It is important to remember that third parties requesting a form of verification are typically unaware of the various standards CPAs are required to adhere to. Likewise, many clients view these types of requests simply as part of the service CPAs offer their clients. While there are certain types of verification CPAs simply cannot offer, generally the first step in assisting a client is an in-depth discussion on what exactly the third party is truly attempting to verify. Once the need has been determined, a CPA should review the various standards to determine how to best respond.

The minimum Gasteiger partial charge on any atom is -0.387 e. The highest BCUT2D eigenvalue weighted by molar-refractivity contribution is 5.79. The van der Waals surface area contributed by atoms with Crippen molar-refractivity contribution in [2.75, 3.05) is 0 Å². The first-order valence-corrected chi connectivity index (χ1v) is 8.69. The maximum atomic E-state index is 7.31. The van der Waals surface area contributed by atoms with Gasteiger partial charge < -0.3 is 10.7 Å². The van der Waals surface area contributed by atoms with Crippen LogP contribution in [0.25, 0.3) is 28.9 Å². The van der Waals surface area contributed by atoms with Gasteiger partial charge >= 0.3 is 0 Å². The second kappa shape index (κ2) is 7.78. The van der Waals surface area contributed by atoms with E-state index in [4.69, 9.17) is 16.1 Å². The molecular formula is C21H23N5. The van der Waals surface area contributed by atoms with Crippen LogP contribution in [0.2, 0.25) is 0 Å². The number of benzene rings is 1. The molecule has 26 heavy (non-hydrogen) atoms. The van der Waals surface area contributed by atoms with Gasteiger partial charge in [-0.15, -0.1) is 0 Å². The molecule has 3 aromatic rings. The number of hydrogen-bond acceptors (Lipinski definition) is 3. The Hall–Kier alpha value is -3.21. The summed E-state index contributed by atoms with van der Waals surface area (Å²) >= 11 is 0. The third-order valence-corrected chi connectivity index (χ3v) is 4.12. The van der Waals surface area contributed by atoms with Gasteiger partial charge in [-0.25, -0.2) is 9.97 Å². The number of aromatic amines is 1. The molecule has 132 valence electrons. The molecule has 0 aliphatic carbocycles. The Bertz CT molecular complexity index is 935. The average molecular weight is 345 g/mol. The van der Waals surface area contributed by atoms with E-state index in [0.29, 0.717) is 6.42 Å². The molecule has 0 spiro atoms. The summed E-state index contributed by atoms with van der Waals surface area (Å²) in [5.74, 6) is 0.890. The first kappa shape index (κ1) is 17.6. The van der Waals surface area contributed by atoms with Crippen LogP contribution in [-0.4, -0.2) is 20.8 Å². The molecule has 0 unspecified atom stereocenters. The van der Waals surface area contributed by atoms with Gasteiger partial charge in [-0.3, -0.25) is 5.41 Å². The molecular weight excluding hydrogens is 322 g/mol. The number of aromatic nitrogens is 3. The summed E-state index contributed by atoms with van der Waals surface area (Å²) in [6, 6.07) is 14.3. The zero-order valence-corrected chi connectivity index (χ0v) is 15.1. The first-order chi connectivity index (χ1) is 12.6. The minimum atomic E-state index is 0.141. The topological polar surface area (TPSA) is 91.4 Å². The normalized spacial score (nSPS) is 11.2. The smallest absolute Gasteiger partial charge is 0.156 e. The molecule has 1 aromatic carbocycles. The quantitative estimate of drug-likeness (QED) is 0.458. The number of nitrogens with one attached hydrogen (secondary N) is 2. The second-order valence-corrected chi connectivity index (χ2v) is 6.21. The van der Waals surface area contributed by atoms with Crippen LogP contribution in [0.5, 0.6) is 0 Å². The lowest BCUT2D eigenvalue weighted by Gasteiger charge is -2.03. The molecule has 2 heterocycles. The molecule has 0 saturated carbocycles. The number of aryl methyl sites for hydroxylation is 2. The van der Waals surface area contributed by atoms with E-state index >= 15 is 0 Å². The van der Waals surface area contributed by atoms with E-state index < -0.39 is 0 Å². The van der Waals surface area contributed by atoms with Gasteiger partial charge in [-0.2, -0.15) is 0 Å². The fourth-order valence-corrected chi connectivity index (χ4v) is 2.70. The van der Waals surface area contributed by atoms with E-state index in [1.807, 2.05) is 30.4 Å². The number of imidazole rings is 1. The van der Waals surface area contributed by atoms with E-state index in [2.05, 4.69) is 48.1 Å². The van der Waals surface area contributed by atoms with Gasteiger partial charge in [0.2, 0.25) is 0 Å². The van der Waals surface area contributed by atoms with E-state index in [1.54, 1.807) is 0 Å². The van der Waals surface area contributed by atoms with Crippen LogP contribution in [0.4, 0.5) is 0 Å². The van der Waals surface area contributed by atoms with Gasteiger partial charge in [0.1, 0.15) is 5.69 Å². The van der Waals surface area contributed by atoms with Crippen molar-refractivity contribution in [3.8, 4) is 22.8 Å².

Several AICPA resources are available to help assess how to respond to these requests. The AICPA Financial Reporting Center has a technical practice aid relating to comfort letters, which is available at www.aicpa.org. The AICPA Tax Section also has a third-party verification toolkit for practitioners. The AICPA Accounting and Auditing Technical Hotline is also available to assist with technical guidance on how a CPA may respond to these requests (877-242-7212; 9 a.m. to 8 p.m. ET, Monday-Friday). Contributors
Dave McClain, CPA, is a tax partner with BDO USA LLP in Akron, Ohio. Ami Oppe, CPA, CGMA, is a tax manager with Walsh, Kelliher & Sharp in Fairbanks, Alaska. Ms. Oppe is the chair, and Mr. McClain is a member, both of the AICPA Tax Practice Management Committee. For more information about this column, contact email@example.com.